I wish The United States of Arugula: How We Became a Gourmet Nation came out while I was first thinking about going to cooking school. It's exactly the sort of knowledge I was hungry for. I particularly enjoyed reading about more juicy food world dirt as well as how important the West Coast and Bay Area food scene has been in helping our country develop and fine tune its collective palate. True, it's certainly important to read separate tomes on and by noteworthy cooks from the past such as: Careme, Escoffier, Fannie Farmer, and others of their ilk. If you can't take the time and effort for that research, then The United States of Arugula book reports on and covers a huge amount of culinary history material in an engaging way. The biggie questions answered are: Who are the people who helped shape our country's eating and cooking habits? How and why did they do it?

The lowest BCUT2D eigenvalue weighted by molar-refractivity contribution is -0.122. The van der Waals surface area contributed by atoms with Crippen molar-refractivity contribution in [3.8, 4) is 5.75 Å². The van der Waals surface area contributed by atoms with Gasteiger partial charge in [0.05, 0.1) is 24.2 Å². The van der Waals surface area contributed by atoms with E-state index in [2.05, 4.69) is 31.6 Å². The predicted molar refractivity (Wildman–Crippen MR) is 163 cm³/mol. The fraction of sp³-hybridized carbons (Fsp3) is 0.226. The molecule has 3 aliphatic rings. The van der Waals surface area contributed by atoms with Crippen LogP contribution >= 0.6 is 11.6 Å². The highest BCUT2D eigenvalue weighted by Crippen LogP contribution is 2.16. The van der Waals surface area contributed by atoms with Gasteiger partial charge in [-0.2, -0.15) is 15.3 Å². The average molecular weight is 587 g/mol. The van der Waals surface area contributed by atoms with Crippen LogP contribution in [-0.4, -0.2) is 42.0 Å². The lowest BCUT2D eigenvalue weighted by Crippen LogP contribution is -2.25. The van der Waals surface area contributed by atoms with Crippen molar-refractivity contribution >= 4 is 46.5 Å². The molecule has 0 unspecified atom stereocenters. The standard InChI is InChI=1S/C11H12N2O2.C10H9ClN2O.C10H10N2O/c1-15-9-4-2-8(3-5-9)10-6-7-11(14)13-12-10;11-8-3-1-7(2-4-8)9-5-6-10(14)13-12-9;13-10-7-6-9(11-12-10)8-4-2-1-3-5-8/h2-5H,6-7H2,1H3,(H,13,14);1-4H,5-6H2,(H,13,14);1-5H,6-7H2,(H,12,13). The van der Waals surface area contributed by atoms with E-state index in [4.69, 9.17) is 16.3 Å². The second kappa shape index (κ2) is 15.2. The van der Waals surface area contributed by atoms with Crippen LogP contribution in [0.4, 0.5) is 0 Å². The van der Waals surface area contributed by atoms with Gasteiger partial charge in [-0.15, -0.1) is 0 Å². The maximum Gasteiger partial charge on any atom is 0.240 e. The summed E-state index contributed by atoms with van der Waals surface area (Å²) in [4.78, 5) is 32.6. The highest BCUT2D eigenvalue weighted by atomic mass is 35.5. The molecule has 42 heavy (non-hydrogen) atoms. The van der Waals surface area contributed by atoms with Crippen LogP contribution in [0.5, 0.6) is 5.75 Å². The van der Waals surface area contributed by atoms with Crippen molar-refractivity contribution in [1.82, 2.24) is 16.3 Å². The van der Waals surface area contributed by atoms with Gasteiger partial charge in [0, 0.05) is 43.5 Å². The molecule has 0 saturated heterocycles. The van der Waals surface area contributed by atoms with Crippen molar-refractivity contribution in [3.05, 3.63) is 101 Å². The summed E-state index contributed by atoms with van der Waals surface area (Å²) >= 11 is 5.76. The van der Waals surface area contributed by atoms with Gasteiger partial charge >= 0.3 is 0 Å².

The United States of Arugula goes far beyond being a useful primer. Now food professionals, writers, and those otherwise interested in or obsessed with their food (the book's author, David Kamp, can't get around the use of the dreaded "foodie" term, either) can use it as a historical-sociological-economical guide. Not only that, Kamp has got the juicy and sometimes excruciating (perhaps for those that were there) gossip on major celeb players, including James Beard, Mark Miller, Bill Niman, Alice Waters, Orville Schell, Chuck Williams, Wolfgang Puck, Julia Child, Jacques Pepin, Craig Claiborne, Emeril Lagasse, and more. It's fascinating and definitely worth a read.